"It will be awfully unfair if you are, for I could pose you finely on my subjects. What's the first thing to do for a dog who shows symptoms of hydrophobia? How do you land a salmon? What keeps a gun from kicking? How does a dear old daddy like his pipe filled with tobacco? What is the best way to keep your seat when you ride bare-backed, and the horse runs away?[Pg 34] Ha, ha, I thought I'd pose you. I could have a very jolly school of my own, if I tried.""She's not learned, I admit," replied Olive, "but weak! no, she's not weak; no weak character could be so audacious, so fearless, so indifferent to her own ignorance.""Did you want me, Mrs. Freeman?" she said, in her lazy, rich, somewhat impertinent voice.
Bridget wore a white muslin dress with a long train. Her silver girdle was clasped round her waist. She went deliberately up to a rose tree in full flower, and, picking two or three half-opened buds, put them in her girdle.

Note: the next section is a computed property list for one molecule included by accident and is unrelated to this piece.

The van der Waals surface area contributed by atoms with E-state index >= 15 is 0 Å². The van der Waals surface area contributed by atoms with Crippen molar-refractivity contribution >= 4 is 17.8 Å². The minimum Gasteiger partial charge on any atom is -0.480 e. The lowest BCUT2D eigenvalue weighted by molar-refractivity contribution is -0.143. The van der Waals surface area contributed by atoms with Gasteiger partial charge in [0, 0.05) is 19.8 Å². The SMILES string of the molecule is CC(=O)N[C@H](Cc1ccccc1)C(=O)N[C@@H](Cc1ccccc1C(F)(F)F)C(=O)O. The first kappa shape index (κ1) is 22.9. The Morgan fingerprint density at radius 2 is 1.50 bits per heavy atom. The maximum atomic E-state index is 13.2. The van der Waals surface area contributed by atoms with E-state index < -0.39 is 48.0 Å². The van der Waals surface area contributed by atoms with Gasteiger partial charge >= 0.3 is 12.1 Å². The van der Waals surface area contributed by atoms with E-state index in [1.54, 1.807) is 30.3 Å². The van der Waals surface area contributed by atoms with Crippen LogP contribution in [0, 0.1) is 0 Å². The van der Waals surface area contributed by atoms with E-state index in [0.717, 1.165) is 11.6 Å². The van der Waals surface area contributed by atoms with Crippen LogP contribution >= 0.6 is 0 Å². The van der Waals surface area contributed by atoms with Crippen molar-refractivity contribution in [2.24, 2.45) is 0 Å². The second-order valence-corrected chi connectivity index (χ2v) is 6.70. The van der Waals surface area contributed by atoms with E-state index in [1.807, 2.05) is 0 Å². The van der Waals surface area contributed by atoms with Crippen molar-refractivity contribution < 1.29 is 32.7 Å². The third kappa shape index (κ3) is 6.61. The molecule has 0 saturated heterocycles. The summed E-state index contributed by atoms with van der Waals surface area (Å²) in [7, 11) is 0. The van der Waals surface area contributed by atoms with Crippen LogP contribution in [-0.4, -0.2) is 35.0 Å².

"Love me," she pleaded; "do love me, for I love you."
"Janet," said Mrs. Freeman, "come here for a [Pg 47]moment. I want you to use your young eyes. Do you see any carriage coming down the hill?""He will expect you to stay until the end of the term."
"It is a covered wagon," said Janet. "I see it quite plainly. There is no carriage at all in view, Mrs. Freeman."
"Yes, certainly. Let me introduce you to someone in particular. Janet May, come here, my dear."Dorothy suppressed a faint sigh, took her companion's plump hand, and continued the tour of investigation.
"But Mrs. Freeman said——"
"I certainly want you, Bridget. I am not in the habit of sending for my pupils if I don't wish to speak to them."
"Janet, I wish you would not speak in that bitter way."